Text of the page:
For instance, let us consider the case of the completeness of Horn clause logic with equality, the fragment of first order logic with equality that restricts the sentences to those of the form (\forall X)H \Rightarrow C, where H is a finite conjunction of (equational and relational) atoms and C is a single atom. This completeness can be decomposed into three layers. At the base layer we consider the institution that has as sentences only equational t=t' and relational \pi(t_1,\dots,t_n) atoms. For that we have a complete proof system defined by

  • \vdash t=t for each term t;
  • t =t' \vdash t' = t for all terms t,t';
  • \{ t=t', t'=t'' \} \vdash t = t' for all terms t,t',t'';
  • \{ t_i = t'_i \mid 1\leq i\leq n \} \vdash \sigma(t_1,\dots,t_n) = \sigma(t'_1,\dots, t'_n) for any function symbol \sigma of arity n; and
  • \{ t_i = t'_i \mid 1\leq i\leq n \} \cup \pi(t_1,\dots,t_n) \vdash \pi(t'_1,\dots,t'_n) for any relation symbol \pi or arity n.

At the next layer we add the sentences of the form H \Rightarrow C where H is a finite conjunctions of atoms and C is a single atom and extend the proof system with the meta-rule

  • \Gamma \cup H \vdash C if and only if \Gamma \vdash H \Rightarrow C.

The crucial point here is that this step does not depend upon the previous layer, meaning that information can be completely encapsulated, allowing the addition of implications over an arbitrary institution endowed with a complete entailment system. Then the completeness at the new layer is obtained. The final layer consists of adding the universal quantification to the sentences and a rule and a meta-rule to the proof system.

  • (\forall X)\rho \vdash (\forall Y)\theta(\rho) for any substitution \theta of variables X with terms over the variables Y; and
  • \Gamma \vdash _\Sigma (\forall X)\rho if and only if \Gamma \vdash_{\Sigma+X} \rho.

This step can be also developed independently of the previous layer, over an institution endowed with a complete entailment system considered fully abstractly. This requires however an abstract treatment of substitutions. The completeness at the final upper layer is also obtained. By instantiating now the base layer to the one of the atoms in first-order logic with equality and the final layer to universal first-order quantification we get a complete proof system for Horn clause logic with equality. But all the compound completeness results can be also used separately on different instances of the abstract institutions, thus obtaining complete proof systems in various different logical systems. For example we can obtain a complete proof system for the universal fragment of first-order logic, that is, sentences of the form (\forall X)\rho where \rho is a quantifier-free sentence, just by replacing the mid layer above by the proof system of propositional logic.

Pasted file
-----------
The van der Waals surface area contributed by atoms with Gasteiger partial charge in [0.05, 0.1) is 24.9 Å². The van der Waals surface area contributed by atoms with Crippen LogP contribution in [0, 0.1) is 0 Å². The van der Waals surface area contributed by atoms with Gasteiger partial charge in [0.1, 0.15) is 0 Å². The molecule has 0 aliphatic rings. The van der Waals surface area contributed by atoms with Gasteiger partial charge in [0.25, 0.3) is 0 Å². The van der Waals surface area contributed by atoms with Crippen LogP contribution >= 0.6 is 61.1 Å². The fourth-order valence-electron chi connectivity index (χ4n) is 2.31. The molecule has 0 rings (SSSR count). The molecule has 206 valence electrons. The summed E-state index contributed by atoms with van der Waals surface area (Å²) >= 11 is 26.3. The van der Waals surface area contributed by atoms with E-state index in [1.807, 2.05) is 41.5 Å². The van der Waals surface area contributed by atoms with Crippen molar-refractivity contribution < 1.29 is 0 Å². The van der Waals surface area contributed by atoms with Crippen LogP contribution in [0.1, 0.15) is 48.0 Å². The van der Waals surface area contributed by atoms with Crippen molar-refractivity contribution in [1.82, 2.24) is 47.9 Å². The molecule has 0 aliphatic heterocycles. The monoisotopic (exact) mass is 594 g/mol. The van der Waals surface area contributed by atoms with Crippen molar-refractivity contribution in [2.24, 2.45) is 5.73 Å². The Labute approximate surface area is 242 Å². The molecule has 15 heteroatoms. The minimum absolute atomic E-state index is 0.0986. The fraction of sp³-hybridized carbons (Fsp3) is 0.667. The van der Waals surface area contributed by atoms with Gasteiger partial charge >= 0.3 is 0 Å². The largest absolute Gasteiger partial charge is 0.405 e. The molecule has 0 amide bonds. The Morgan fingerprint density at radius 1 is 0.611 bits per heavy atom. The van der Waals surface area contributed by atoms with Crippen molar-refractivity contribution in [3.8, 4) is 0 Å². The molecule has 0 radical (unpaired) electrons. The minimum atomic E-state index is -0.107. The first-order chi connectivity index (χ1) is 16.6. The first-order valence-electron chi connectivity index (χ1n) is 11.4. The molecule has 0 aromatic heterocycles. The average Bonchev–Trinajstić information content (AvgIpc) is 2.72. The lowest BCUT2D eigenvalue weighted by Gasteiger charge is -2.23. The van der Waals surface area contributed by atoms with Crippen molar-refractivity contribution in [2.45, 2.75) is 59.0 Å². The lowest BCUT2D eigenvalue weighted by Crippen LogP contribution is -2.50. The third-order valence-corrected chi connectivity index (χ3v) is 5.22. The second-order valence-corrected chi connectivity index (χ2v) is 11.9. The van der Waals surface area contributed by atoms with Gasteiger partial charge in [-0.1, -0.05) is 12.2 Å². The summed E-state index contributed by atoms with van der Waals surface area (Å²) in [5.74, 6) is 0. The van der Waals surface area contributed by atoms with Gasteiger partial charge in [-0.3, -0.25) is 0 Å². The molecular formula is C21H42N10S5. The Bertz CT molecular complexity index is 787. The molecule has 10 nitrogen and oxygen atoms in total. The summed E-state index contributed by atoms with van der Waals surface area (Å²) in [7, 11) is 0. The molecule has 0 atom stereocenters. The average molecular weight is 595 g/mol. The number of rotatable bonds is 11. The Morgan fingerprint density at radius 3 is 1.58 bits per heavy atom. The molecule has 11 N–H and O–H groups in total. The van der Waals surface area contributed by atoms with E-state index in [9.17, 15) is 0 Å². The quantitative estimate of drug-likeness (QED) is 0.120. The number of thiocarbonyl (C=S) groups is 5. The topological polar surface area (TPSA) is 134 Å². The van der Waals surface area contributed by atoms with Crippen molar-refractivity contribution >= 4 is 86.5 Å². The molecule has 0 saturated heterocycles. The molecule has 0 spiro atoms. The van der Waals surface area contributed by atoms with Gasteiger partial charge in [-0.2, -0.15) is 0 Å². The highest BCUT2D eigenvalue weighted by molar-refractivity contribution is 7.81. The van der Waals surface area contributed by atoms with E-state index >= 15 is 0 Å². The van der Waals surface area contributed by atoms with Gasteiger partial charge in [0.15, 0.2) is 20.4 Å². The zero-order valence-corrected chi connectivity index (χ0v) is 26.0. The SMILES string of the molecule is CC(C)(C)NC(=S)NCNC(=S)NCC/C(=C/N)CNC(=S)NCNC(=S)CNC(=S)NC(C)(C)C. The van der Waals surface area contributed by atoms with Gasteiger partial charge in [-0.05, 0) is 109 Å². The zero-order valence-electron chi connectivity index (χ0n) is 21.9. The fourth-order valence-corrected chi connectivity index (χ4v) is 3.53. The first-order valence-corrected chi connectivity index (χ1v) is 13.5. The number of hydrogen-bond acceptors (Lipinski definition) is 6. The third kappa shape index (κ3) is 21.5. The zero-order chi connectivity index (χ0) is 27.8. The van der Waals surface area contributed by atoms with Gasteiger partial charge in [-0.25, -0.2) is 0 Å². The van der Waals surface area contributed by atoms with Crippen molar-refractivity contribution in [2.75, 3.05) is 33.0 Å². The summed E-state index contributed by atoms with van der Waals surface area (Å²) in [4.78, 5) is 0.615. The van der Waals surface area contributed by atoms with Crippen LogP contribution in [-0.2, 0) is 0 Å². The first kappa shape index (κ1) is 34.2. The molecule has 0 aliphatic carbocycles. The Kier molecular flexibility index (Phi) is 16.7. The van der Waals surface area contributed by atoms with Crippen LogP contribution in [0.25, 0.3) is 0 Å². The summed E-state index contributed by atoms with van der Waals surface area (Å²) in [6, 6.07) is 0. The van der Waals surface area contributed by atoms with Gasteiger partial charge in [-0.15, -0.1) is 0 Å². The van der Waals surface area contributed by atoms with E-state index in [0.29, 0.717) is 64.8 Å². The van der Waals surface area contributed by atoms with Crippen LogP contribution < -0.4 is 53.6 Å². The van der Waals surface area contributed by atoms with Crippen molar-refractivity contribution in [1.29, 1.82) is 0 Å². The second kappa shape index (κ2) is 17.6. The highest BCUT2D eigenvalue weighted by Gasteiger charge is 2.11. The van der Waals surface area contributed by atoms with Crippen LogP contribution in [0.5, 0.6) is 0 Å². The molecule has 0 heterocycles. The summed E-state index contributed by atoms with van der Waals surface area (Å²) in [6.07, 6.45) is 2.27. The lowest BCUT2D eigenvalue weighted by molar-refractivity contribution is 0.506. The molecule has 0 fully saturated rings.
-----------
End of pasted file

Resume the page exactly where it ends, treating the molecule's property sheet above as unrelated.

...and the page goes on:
h. Notes

The institution-theoretic concept of diagrams introduced by Diaconescu (2004b) is significantly simpler than a previously introduced one in (Tarlecki, 1986a,c). Since (Diaconescu, 2004b) this has been used rather intensively in many institution theory works.

The many-sorted first-order logic instance of the general interpolation result of (Găină and Popescu, 2007) represents an elegant solution by means of institution theory to a question about the limits of interpolation in many-sorted first-order logic that stayed as conjecture for several years. The layered completeness was introduced by Borzyszkowski (2002) within the context of the study of complete calculi for structured specifications. The example discussed here comes from Codescu and Găină (2008). Other works on layered completeness include (Găină and Petria, 2010) (two layers), (Găină et al., 2012) (four layers).

Other important model theory methods that have been developed at the level of abstract institutions include saturated models (Diaconescu and Petria, 2010), forcing (Găină and Petria, 2010), omitting types (Găină, 2014). These have lead to remarkable high generalisations of deep model theory results including downwards Löwenheim-Skolem in (Găină, 2014) and the Keisler-Shelah characterisation of first-order elementary equivalence as isomorphism under ultrapowers in (Diaconescu and Petria, 2010).

4. Logic by Translation

Institution theory is very well positioned with respect to the logic-by-translation paradigm because of its perspective on logical systems as mathematical objects/structures. Concepts of structure preserving mappings between institutions, when regarded as mathematical structures, constitute mathematical formalisations for translation concepts. The importance of this idea has been recognised right from the beginnings of institution theory.

a. Morphisms and Comorphisms

Institutions as mathematical structures invite several concepts of ‘morphisms’, or structure preserving mappings between institutions. All of them define three components, corresponding to the translations of the signatures, of the sentences, and of the models. Moreover in each case an axiom that represents an invariance property of the satisfaction relation with respect to these translations is imposed.